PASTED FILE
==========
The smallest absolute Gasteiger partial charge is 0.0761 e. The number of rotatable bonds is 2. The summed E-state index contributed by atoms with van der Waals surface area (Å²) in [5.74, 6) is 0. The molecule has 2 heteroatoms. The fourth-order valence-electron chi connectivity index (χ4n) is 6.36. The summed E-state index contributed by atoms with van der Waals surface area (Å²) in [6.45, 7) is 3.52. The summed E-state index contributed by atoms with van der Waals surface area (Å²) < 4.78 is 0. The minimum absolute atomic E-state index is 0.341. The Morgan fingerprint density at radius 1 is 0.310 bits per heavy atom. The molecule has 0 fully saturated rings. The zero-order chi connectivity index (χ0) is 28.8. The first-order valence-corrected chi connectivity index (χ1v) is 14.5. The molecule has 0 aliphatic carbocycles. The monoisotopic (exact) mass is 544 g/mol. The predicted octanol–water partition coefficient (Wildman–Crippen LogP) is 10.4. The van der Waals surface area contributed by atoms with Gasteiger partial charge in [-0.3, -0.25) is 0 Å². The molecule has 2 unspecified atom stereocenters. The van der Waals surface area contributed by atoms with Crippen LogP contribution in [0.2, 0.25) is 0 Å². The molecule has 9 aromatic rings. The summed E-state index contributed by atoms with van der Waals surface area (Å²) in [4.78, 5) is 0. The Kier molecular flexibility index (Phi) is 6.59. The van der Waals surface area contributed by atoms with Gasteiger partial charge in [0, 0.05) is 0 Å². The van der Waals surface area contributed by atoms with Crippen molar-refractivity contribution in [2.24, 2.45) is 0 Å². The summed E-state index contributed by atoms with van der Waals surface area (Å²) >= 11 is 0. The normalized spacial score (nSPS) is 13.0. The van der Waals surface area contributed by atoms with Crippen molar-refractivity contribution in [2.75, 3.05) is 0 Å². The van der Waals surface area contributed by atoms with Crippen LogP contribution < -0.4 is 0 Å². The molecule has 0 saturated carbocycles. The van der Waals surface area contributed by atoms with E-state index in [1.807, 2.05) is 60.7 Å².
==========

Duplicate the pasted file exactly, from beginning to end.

The smallest absolute Gasteiger partial charge is 0.0761 e. The number of rotatable bonds is 2. The summed E-state index contributed by atoms with van der Waals surface area (Å²) in [5.74, 6) is 0. The molecule has 2 heteroatoms. The fourth-order valence-electron chi connectivity index (χ4n) is 6.36. The summed E-state index contributed by atoms with van der Waals surface area (Å²) in [6.45, 7) is 3.52. The summed E-state index contributed by atoms with van der Waals surface area (Å²) < 4.78 is 0. The minimum absolute atomic E-state index is 0.341. The Morgan fingerprint density at radius 1 is 0.310 bits per heavy atom. The molecule has 0 fully saturated rings. The zero-order chi connectivity index (χ0) is 28.8. The first-order valence-corrected chi connectivity index (χ1v) is 14.5. The molecule has 0 aliphatic carbocycles. The monoisotopic (exact) mass is 544 g/mol. The predicted octanol–water partition coefficient (Wildman–Crippen LogP) is 10.4. The van der Waals surface area contributed by atoms with Gasteiger partial charge in [-0.3, -0.25) is 0 Å². The molecule has 2 unspecified atom stereocenters. The van der Waals surface area contributed by atoms with Crippen LogP contribution in [0.2, 0.25) is 0 Å². The molecule has 9 aromatic rings. The summed E-state index contributed by atoms with van der Waals surface area (Å²) in [4.78, 5) is 0. The Kier molecular flexibility index (Phi) is 6.59. The van der Waals surface area contributed by atoms with Gasteiger partial charge in [0, 0.05) is 0 Å². The van der Waals surface area contributed by atoms with Crippen molar-refractivity contribution in [2.24, 2.45) is 0 Å². The summed E-state index contributed by atoms with van der Waals surface area (Å²) >= 11 is 0. The normalized spacial score (nSPS) is 13.0. The van der Waals surface area contributed by atoms with Crippen molar-refractivity contribution in [2.75, 3.05) is 0 Å². The van der Waals surface area contributed by atoms with Crippen LogP contribution < -0.4 is 0 Å². The molecule has 0 saturated carbocycles. The van der Waals surface area contributed by atoms with E-state index in [1.807, 2.05) is 60.7 Å².